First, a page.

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Andrea Fair, a former vp at MTV, is suing the network and parent Viacom, alleging sexual discrimination. In a lawsuit filed in New York federal court, Fair alleges that before she was fired, she dealt with one bullying boss and another female employee who was given preferential treatment.
The former MTV executive also appears ready to dish dirt on many of her former co-workers in the interest of supporting her claims that the network has maintained a double standard and ignored some inappropriate behavior but punished her.
Fair says she was hired in 2005 as a senior director and promoted in 2008 to vp talent and music (“TAM”) at MTV. Fair says that in 2009 she was also appointed by MTV’s CEO Judy McGrath to be on the company’s Visionary Committee, responsible for discussing MTV’s future.
She reported to Bruce Gillmer, a senior vp in the TAM department, who allegedly diminished her role, excluded her from meetings and allowed employees much younger than she was to attend events such as the European Music Awards.
“In the days after Gillmer became her supervisor, it became clear to Fair that Gillmer was treating her differently because of her age and gender. On numerous occasions Gillmer accused Fair of being ‘too emotional,'” says the complaint, a copy of which was obtained by The Hollywood Reporter.
In 2009, one of the supervisors in the TAM department needed to be replaced, so Gillmer purportedly asked Fair to give her thoughts on a woman named Allison Farber, who was formerly an assistant to MTV executive vp Bill Flanagan.
Fair says she remembered Farber used to cry in her office and once confided about having “inappropriate activity” with both an MTV vp and senior vp. Fair says she relayed her reservations to Gillmer, but Farber was hired and problems soon ensued, she claims. Farber was difficult to manage, according to the lawsuit, and would do things like send her very sensitive, personal e-mails and give her gifts such as a book of poetry, a heart with a compass and notebooks for a journal. Gillmer allegedly made things worse with special treatment lavished on Farber, sending her on important trips such as the network’s movie and music award shows as well as a video shoot with Rihanna.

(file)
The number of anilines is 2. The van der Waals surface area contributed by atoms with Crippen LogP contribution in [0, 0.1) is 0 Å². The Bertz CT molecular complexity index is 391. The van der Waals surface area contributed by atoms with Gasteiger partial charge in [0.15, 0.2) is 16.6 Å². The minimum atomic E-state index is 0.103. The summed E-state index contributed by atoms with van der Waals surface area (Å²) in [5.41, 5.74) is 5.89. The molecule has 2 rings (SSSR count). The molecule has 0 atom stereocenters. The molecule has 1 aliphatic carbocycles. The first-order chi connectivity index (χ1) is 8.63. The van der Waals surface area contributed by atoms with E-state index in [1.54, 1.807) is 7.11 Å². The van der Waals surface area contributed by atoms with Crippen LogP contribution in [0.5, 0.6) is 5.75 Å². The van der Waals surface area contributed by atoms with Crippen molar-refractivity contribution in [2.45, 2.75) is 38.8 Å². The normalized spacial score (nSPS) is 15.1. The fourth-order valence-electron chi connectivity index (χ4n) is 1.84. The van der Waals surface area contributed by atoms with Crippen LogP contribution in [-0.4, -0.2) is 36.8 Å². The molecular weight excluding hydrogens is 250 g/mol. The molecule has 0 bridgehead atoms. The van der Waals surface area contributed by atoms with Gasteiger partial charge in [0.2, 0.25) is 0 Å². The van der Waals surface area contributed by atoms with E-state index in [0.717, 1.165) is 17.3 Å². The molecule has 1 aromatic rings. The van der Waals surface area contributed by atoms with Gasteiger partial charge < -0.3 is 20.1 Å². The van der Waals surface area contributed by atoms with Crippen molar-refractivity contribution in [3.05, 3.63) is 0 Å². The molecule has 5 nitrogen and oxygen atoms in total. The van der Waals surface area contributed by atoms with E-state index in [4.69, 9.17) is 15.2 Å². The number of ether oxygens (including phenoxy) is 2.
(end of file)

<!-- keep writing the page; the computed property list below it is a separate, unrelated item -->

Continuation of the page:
Eventually, starting in August 2010, MTV human resources reps allegedly informed Fair that Farber had lodged a complaint against her for being inappropriately aggressive and controlling. Fair was told that Farber was “scared” of her, and interviews with Fair’s previous supervisors and subordinates indicated a “pattern” of inappropriate conduct on Fair’s part. She was fired by the network.
Fair now claims that MTV has failed to punish other males at the network, citing a list of employees including Gillmer who have purportedly made poisonous insults around the office and otherwise behaved inappropriately. She’s suing for sex and age discrimination, asking that the network be directed to take affirmative steps to ensure that alleged unlawful practices be eliminated. She’s also demanding lost wages and other compensatory damages.
Viacom/MTV tells THR in a statement that “while we don’t comment on the specifics of pending litigation, we do not believe there is any merit to this claim and plan to defend against it vigorously.”
Email: firstname.lastname@example.org; Twitter: @eriqgardner
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